• Editing events. Editing events occur when a user edits a text field.
  • Value-changed events. Value-changed events occur when a user manipulates a control, causing it to emit a series of different values.
As you define the interactions, know the action that’s associated with every control in your app and then make that control’s purpose obvious to users in your interface.

Explain Outlets In Xcode? | iOS Interview Question | iOS Programmer Guide

Outlets provide a way to reference objects from your interface—the objects you added to your storyboard—from source code files. You create an outlet by Control-dragging from a particular object in your storyboard to a view controller file. This creates a property for the object in your view controller file, which lets you access and manipulate that object from code at runtime. For example, in the second tutorial, you’ll create an outlet for the text field in your ToDoList app to be able to access the text field’s contents in code.
Outlets are defined as IBOutlet properties.
  1. @property (weak, nonatomic) IBOutlet UITextField *textField;
The IBOutlet keyword tells Xcode that you can connect to this property from Interface Builder.

Explain Actions In Xcode? | iOS Interview Question | iOS Programmer Guide

An action is a piece of code that’s linked to some kind of event that can occur in your app. When that event takes place, the code gets executed. You can define an action to accomplish anything from manipulating a piece of data to updating the user interface. You use actions to drive the flow of your app in response to user or system events.
You define an action by creating and implementing a method with an IBAction return type and a senderparameter.
  1. - (IBAction)restoreDefaults:(id)sender;
The sender parameter points to the object that was responsible for triggering the action. The IBActionreturn type is a special keyword; it’s like the void keyword, but it indicates that the method is an action that you can connect to from your storyboard in Interface Builder (which is why the keyword has the IB prefix). 

Purpose of View Controllers in Xcode | iOS Interview Question | iOS Programmer Guide

After you’ve built a basic view hierarchy, your next step is to control the visual elements and respond to user input. In an iOS app, you use a view controller (UIViewController) to manage a content view with its hierarchy of subviews.

image: ../Art/view_layer_objects_2x.png

A view controller isn’t part of the view hierarchy and it’s not an element in your interface. Instead, it manages the view objects in the hierarchy and provides them with behavior. Each content view hierarchy that you build in your storyboard needs a corresponding view controller, responsible for managing the interface elements and performing tasks in response to user interaction. This usually means writing a customUIViewController subclass for each content view hierarchy. If your app has multiple content views, you use a different custom view controller class for each content view.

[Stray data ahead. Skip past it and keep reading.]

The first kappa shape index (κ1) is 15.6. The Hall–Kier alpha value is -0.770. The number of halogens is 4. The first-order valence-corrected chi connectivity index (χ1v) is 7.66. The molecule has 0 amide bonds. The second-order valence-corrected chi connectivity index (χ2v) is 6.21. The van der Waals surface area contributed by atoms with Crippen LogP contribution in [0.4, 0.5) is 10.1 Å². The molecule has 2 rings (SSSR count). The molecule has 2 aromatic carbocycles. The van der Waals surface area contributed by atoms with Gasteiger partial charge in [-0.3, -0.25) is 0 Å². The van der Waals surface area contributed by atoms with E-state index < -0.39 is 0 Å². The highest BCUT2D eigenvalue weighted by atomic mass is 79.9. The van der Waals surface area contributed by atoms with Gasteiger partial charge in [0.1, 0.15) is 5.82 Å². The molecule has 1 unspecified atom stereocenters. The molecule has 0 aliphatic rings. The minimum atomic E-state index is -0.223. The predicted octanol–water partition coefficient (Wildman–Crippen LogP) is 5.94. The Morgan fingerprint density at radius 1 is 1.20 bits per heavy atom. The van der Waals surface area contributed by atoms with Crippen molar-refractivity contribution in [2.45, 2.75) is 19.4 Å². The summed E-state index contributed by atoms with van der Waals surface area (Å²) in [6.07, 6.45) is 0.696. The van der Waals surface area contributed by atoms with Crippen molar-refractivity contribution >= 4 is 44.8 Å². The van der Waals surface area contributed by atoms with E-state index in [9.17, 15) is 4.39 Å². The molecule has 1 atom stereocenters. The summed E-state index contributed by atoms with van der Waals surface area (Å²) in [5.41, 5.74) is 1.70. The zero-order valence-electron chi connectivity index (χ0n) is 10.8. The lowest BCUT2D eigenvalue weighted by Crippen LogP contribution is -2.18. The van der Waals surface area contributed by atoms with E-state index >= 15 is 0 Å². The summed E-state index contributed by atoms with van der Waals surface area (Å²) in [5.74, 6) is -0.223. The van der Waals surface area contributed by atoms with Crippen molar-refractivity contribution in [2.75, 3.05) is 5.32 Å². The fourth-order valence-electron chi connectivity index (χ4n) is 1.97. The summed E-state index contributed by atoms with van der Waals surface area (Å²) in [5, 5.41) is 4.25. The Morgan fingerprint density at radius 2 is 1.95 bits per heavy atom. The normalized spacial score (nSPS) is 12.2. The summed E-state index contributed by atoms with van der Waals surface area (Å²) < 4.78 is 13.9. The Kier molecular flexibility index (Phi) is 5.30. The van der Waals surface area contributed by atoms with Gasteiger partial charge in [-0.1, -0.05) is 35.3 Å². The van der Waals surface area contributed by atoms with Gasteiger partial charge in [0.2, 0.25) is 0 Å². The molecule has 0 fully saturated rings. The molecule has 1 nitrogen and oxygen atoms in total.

View controllers play many roles. They coordinate the flow of information between the app’s data model and the views that display that data, manage the life cycle of their content views, and handle orientation changes when the device is rotated. But perhaps their most obvious role is to respond to user input.
You also use view controllers to implement transitions from one type of content to another. Because iOS apps have a limited amount of space in which to display content, view controllers provide the infrastructure needed to remove the views of one view controller and replace them with the views of another.
To define interaction in your app, make your view controller files communicate with the views in your storyboard. You do this by defining connections between the storyboard and source code files through actions and outlets.

Functionality of @autoreleasepool | iOS Interview Question | iOS Programmer Guide

The @autoreleasepool statement is there to support memory management for your app. Automatic Reference Counting (ARC) makes memory management straightforward by getting the compiler to do the work of keeping track of who owns an object; @autoreleasepool is part of the memory management infrastructure.

Responsibility of UIApplicationMain in iOS XCode? | iOS Interview Question | iOS Programming Guide

UIApplicationMain function, will be automatically called in main.m source file. The UIApplicationMain function creates an application object that sets up the infrastructure for your iOS app to work with the iOS system. This includes creating a run loop that delivers input events to your app.

  1. @autoreleasepool {
  2. return UIApplicationMain(argc, argv, nil, NSStringFromClass([XYZAppDelegate class]));
  3. }
The call to UIApplicationMain creates two important initial components of your app:
  • An instance of the UIApplication class, called the application object. The application object manages the app event loop and coordinates other high-level app behaviors. This class, defined in the UIKit framework, doesn’t require you to write any additional code to get it to do its job.

  • An instance of the XYZAppDelegate class, called the app delegate. Xcode created this class for you as part of setting up the Empty Application template. The app delegate creates the window where your app’s content is drawn and provides a place to respond to state transitions within the app. This window is where you write your custom app-level code. Like all classes, the XYZAppDelegate class is defined in two source code files in your app: in the interface file, XYZAppDelegate.h, and in the implementation file, XYZAppDelegate.m.